Whooping cough cases treble in a year to 3,500 as teenagers and adults are hit by illness
Experts said parents should make sure their children were vaccinated at two, three and four months of age



15:02 GMT, 31 August 2012

The number of cases of whooping cough in England and Wales have already tripled this year and are hitting young babies who are most at risk of death, say health officials.

There were another 1,047 cases in July bringing the total to 3,523 for 2012 so far – three times higher than the 1,118 reported in 2011 and the 908 in 2008 – the last ‘peak’ year before this current outbreak.

Increased levels of whooping cough have also been reported in Northern Ireland and Scotland.

Whooping cough: Vaccination is the most effective way to protect people from this infection

Whooping cough: Vaccination is the most effective way to protect people from this infection

The main symptoms are severe coughing fits which are accompanied by a “whoop” sound as children gasp for breath.

Surges in the number of whooping-cough cases are seen every three to four years. This latest outbreak began at the end of 2011.

Whooping cough, also known as pertussis, affects all ages but this ongoing outbreak is mainly in teenagers and young adults

But the Health Protection Agency said many cases involve very young babies, with 235 reported in infants under three months so far this year compared to 112 in 2008. There have also been six related deaths in infants up to the end of July compared to five in 2008.

Louise Brown, of the HPA, said: 'We are seeing lots of whooping cough in other countries, it is not specific to the UK.

'The main rise is in teenagers and adults, and although they may have been vaccnated the effect of that may have waned, making them vulnerable to milder forms of the illness.'

Young infants are at highest risk of severe complications as babies do not get the benefits from vaccination until they are around four months old.

In older children and adults whooping cough can be an unpleasant illness but it does not usually lead to serious complications.

Whooping cough is a highly infectious bacterial disease which spreads when a person with the infection coughs and sheds the bacteria which is then inhaled by another person.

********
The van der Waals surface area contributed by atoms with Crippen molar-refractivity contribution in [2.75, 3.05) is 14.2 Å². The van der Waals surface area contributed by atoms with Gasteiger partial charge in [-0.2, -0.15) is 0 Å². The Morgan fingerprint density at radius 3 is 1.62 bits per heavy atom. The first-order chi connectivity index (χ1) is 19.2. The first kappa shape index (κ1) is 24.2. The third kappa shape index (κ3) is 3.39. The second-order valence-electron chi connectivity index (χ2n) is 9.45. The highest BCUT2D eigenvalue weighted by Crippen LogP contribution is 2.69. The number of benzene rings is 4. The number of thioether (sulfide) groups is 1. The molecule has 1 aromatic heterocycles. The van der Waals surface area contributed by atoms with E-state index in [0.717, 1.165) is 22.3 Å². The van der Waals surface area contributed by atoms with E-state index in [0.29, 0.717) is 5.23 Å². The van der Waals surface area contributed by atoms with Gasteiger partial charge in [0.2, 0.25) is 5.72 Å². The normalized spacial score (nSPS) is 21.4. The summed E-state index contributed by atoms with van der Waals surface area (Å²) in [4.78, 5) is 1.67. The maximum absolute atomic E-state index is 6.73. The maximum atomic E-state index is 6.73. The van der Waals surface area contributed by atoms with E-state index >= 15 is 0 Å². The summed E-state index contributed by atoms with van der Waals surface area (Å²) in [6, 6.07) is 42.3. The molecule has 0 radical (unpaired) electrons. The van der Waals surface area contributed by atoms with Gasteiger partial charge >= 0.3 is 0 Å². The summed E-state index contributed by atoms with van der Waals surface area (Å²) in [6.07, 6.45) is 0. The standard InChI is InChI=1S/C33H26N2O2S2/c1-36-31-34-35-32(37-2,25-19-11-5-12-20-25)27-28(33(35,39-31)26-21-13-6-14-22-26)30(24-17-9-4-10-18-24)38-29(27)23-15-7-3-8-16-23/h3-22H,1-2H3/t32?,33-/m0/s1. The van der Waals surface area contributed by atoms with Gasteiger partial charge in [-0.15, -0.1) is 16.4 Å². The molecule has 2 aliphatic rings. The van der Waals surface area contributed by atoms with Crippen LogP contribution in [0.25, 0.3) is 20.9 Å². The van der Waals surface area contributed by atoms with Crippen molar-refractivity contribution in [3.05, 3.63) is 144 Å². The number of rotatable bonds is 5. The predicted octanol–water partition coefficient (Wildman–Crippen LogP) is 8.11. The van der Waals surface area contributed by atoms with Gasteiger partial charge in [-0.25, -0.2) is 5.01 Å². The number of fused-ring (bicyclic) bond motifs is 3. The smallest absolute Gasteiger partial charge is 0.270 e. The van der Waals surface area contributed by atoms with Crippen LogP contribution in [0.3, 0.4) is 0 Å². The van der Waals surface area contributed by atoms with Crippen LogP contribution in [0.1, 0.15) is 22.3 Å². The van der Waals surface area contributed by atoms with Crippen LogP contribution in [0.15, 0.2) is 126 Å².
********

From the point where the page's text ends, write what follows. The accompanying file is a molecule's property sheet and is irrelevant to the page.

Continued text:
Whooping cough is rarely serious in adults and most will just assume they have a bad cough.

it can be dangerous in babies who may stop breathing in their sleep or
develop complications such as pneumonia or brain damage due to lack of

whooping cough bacterium

whooping cough bacterium

It starts with dry,
irritating coughing which progresses to intense bouts. Other symptoms
include a runny nose and raised temperature.

It can last for three months and is also commonly known as the 100-day cough.

Before a vaccine was introduced in the 1950s, the illness caused more than 1,000 deaths a year.

under six months are most at risk from complications. Currently they
are vaccinated at two months, three months and again at four months old.
They are given a fourth dose just before they start school.

jab contains dead whooping cough bacteria that prompts the body’s
immune system to make antibodies which fight the infection.

Dr Gayatri Amirthalingam, an expert in immunisation at the HPA, said: 'We are very concerned about the continuing increase in cases.

'Parents should ensure that their children are vaccinated on time so that they are protected at the earliest opportunity and be alert to the signs and symptoms – which include severe coughing fits accompanied by the characteristic ‘whoop’ sound in young children but as a prolonged cough in older children or adults.

'We also advise parents to keep their babies away from older siblings or adults who have the infection.'

The Department of Health’s Joint Committee on Vaccination and Immunisation (JCVI) are considering the most effective ways to tackle the ongoing outbreak and a number of options are under review.

These include the introduction of a booster dose in teenagers and protecting new born babies by either vaccinating them and their families and/or women during pregnancy.

Added Dr Amirthalingam: 'GPs have also been reminded to report cases quickly and been made aware of the HPA’s guidance to help reduce the spread of infection – this improved awareness may be contributing to the increase in numbers of laboratory confirmed cases.'